Unless the Lord intervened, we would be destroyed. He sends out His messengers in every age and every place to invite to the feast, to preach that, no matter what we’ve done, how hypocritical we’ve been, God still loves us and still wants us at His banquet. By the suffering and death of Jesus in our place, God has reconciled us to Himself. He has declared us righteous, fully forgiven for Jesus’ sake. This gift He makes available, not only to us, but to all the world. This call to the eternal Marriage Feast rings out to all unconditionally, no matter how vile they may be or undesirable they may feel. And all who heed this invitation by faith, who believe the Gospel, find a welcome and a feast more lavish than anything they could imagine, desire, or deserve.
So what today’s Gospel has told us is not a story about others who have rejected the Gospel. It is a warning to each of us against security in our sin. Do not think you can delay repentance forever, or that sin has no risks, either in this life or in the life to come. There is always repercussion for sin. Do not mistake the Lord’s patience for approval. Repent, before the time has come when repentance is no longer possible because the Gospel call is no longer extended.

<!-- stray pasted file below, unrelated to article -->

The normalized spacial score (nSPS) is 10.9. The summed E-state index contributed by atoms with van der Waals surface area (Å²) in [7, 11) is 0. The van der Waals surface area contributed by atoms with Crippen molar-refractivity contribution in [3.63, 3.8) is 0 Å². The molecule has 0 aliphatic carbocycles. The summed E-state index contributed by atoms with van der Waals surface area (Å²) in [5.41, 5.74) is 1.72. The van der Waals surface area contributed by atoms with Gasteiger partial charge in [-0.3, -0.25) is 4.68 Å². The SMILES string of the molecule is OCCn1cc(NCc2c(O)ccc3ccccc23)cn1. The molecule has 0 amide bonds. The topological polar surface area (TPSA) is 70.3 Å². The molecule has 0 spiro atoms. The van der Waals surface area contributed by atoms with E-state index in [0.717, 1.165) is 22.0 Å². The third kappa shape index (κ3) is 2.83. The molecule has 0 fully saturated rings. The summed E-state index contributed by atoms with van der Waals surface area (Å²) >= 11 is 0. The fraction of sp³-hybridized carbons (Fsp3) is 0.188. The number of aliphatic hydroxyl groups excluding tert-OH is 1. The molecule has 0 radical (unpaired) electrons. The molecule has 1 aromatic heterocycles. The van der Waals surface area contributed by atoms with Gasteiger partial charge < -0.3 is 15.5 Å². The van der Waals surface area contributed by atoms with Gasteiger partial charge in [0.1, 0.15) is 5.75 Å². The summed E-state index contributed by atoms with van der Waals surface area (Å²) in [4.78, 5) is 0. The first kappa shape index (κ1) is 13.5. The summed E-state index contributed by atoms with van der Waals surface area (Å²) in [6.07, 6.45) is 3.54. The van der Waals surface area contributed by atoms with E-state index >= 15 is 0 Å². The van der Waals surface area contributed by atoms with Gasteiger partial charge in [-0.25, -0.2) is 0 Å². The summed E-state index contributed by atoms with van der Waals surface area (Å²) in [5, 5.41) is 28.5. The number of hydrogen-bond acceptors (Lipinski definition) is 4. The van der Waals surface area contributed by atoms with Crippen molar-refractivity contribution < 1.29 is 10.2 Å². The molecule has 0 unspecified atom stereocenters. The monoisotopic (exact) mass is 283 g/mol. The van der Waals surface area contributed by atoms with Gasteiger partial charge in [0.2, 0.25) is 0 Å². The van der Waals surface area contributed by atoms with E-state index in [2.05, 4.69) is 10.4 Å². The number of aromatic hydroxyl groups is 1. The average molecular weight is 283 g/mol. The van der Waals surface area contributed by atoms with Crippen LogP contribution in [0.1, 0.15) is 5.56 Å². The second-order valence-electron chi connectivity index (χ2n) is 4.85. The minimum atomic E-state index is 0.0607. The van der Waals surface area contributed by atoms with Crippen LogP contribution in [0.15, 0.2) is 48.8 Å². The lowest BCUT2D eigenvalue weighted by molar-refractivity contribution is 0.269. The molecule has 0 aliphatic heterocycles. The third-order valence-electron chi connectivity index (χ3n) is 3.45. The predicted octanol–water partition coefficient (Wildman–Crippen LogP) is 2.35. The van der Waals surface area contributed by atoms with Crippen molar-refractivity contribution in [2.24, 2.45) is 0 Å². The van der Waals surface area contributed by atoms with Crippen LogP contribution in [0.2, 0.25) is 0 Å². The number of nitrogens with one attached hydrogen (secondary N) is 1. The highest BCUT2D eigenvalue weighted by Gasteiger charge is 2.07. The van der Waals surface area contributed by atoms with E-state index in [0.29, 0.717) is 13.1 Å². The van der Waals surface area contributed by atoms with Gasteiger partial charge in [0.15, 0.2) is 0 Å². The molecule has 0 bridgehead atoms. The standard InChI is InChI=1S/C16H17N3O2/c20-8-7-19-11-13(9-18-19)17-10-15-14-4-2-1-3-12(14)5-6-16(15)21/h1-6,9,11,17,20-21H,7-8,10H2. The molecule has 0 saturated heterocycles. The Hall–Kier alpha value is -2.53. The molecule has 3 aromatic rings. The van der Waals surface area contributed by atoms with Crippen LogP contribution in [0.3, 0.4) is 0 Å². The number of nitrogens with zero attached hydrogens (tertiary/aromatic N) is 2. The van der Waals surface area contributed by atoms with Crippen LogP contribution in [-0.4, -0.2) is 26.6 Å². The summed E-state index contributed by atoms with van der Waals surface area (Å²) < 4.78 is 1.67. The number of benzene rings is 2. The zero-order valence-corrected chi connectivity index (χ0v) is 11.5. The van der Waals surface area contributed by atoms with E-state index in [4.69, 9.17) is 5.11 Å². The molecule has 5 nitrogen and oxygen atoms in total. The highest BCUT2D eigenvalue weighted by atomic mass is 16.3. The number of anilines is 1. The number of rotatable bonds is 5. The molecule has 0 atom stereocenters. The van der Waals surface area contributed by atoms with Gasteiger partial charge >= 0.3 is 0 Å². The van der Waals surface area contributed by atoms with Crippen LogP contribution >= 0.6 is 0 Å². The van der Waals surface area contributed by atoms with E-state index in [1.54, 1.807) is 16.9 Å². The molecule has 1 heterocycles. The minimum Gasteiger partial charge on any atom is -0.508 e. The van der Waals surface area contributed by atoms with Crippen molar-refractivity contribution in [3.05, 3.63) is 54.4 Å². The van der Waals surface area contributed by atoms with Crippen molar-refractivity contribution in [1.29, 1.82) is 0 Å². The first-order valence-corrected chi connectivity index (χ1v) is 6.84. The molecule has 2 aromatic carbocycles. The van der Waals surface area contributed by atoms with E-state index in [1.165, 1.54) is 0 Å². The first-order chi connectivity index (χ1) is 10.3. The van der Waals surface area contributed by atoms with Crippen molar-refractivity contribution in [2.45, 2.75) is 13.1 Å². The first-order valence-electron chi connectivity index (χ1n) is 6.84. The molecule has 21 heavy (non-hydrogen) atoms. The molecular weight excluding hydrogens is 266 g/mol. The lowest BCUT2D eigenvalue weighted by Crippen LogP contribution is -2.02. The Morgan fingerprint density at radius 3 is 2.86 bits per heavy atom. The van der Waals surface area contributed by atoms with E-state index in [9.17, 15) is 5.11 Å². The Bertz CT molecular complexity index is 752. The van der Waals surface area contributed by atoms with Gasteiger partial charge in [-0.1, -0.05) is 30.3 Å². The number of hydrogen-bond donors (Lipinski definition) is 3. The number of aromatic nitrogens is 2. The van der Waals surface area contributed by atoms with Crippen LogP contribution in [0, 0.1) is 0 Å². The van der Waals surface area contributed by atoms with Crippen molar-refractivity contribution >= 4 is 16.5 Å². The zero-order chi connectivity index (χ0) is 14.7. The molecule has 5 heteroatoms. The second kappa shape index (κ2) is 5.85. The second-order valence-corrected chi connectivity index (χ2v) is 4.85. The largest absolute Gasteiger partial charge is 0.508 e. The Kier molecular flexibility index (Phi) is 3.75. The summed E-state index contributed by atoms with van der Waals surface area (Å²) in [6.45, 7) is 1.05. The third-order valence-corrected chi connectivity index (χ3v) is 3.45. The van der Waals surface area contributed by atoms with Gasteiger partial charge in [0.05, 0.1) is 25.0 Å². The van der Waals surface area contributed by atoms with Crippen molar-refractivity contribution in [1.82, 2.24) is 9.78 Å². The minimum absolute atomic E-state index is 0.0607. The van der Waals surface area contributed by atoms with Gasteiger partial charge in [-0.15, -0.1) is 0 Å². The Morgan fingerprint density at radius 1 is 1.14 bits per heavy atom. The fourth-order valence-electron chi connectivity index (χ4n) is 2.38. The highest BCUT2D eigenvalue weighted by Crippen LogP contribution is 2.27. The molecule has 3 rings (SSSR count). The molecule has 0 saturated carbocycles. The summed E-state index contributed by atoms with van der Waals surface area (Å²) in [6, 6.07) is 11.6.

But as much as the Parable warns, it also shows us that Jesus is reaching out. There is still room. It is not too late to repent and receive the gracious invitation. The Lord is not angry or disgusted with you. He wants you at His Marriage Feast, in His Kingdom for eternity. His life, death, and resurrection are proof that He will give everything, even His very life, to save you, to give you a seat at His table. No matter how defiled you are by sin, how mangled and broken the devil’s lies and alluring sins have left you, Jesus doesn’t care. In Him is perfect healing. He loves you more than you can ever know. He is eager to receive you, to forgive you, to love you forever.